Oscar Piastri causes contractual trouble even before he has driven a Grand Prix. He's not the only rider caught between all fronts early in his career. Alain Prost, Ayrton Senna, Michael Schumacher, Kimi Raikkonen and Sebastian Vettel are also among them. We look back.
Oscar Piastri is a bit ahead of his colleagues. They argue about him, although he has not yet contested a single Formula 1 race. He's not the only young driver in premier class history to cause conflict. But nobody has done it so early and so colorfully. Lets Alpine co-finance the Formula 2 season and puts together a test program in a previous year's car over 5,000 kilometers and then simply cheekily says that he doesn't want to drive for Alpine. Even more, he is said to have already signed with direct competitor McLaren.
The case is already busy with the lawyers and it could end up in court if both parties don't agree on a settlement or if someone misinterpreted the clauses in the contract. Piastri set the bar pretty high with that. His first year in Formula 1 will be watched with eagle eyes. According to the motto: If someone is already so ripped off outside of the cockpit, he must also perform in the car. And without a start-up time.
Alesi with three contracts
Many are reminded of Jenson Button and Jean Alesi by Piastri's escapades. Button wanted to move back to Williams in 2005 but was reminded in time that he was still under contract with BAR. Button had to stay. And he stayed until 2008. Jean Alesi signed for Williams and Ferrari in 1990 despite a Tyrrell contract. The hot-blooded Frenchman finally drove for Ferrari in 1991. Maranello paid a decent fee to the struggling Tyrrell team.
The two cases can only be compared with the Piastri story to a limited extent. With his contract differences, Button had already been in Formula 1 for five years and was therefore a constant in the business. Alesi drove his second year with Tyrrell in 1990. Everyone knew that he was a great talent. All we know about Piastri is that he won Formula 3 and Formula 2 straight away.
For a better comparison, we are looking for racers who got caught between all fronts in their first year in Formula 1. And there are at least five stories that have a similar quality. Those of Alain Prost, Ayrton Senna, Michael Schumacher, Kimi Raikkonen and Sebastian Vettel. Good omen for Piastri: all of these pilots became world champions later in their careers.
Prost resigns because of accidents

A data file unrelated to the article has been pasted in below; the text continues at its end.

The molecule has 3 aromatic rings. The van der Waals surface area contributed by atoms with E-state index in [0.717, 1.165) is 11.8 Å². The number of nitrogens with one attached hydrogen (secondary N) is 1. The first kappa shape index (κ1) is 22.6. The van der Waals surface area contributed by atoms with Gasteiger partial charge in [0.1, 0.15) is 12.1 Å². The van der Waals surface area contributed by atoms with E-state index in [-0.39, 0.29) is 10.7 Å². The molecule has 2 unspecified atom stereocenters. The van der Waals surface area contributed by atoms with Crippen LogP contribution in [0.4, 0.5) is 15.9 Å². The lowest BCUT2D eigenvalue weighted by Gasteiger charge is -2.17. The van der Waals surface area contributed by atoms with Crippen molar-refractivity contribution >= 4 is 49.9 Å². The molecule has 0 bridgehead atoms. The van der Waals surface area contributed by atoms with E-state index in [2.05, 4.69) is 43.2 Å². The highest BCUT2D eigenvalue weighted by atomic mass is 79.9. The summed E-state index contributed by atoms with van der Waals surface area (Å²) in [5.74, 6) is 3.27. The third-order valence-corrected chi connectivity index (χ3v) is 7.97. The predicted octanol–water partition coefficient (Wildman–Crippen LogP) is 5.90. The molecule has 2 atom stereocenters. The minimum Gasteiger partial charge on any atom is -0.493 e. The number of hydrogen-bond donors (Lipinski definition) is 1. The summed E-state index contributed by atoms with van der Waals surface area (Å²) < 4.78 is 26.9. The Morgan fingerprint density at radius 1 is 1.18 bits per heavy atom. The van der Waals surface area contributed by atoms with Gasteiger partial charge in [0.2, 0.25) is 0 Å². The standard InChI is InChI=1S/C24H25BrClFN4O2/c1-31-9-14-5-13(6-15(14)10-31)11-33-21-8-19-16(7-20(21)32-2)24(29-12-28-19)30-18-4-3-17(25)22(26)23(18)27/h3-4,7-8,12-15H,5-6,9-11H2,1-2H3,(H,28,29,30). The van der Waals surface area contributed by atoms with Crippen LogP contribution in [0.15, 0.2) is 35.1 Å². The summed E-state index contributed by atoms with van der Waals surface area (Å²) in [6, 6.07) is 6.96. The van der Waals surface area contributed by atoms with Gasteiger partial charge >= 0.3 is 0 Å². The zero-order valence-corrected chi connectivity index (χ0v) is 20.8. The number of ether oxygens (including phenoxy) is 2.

Alain Prost shocked the establishment during test drives in Paul Ricard in the winter of 1979/1980. The newcomer ran into the stars in a McLaren and left team-mate John Watson behind.Then a point on the debut and two afterwards on the second mission. McLaren had chained the super talent to itself for years. But just a year later, Prost was sitting in the Renault. The rookie was involved in five serious accidents in his debut season because something broke on the car.
The series of accidents and a name change for the racing team gave the Frenchman the opportunity to break away from his sponsors at the end of the year in order to follow Renault's call. The factory racing team was just picking up speed and, as a turbo pioneer, had a lead in terms of experience over the competition, which was also slowly switching to turbos. McLaren was renamed McLaren International after being partially taken over by Ron Dennis. Prost had not signed a contract with this company.
Senna rejects three interested parties
Ayrton Senna was already a star before his first Formula 1 race. The Brazilian fought an epic battle with Martin Brundle in 1983 for the English Formula 3 title, which he won in the final. Four Formula 1 teams had already knocked on his door. Williams, McLaren and Brabham all had the Sao Paulo prodigy tested, but Toleman got the nod. Ironically, the smallest racing team from the quartet.
Senna justified his decision by saying that he would be number one at Toleman. With the others he didn't even know if he could drive at all. McLaren and Williams were tight. At Brabham he would have met Nelson Piquet, who demanded special status for himself. Senna signed with Toleman for three years, but built an opt-out clause into the contract.
The transfer fee was £156,000. Senna had to pay for them out of pocket but negotiated a £585,000 deal with Lotus to do so. So the Brazilian didn't have to go hungry. Toleman hoped to keep his talent. The car with the Hart R4 turbo wasn't that bad. After all, Senna almost won the Monaco GP with it. And he finished third at Brands Hatch.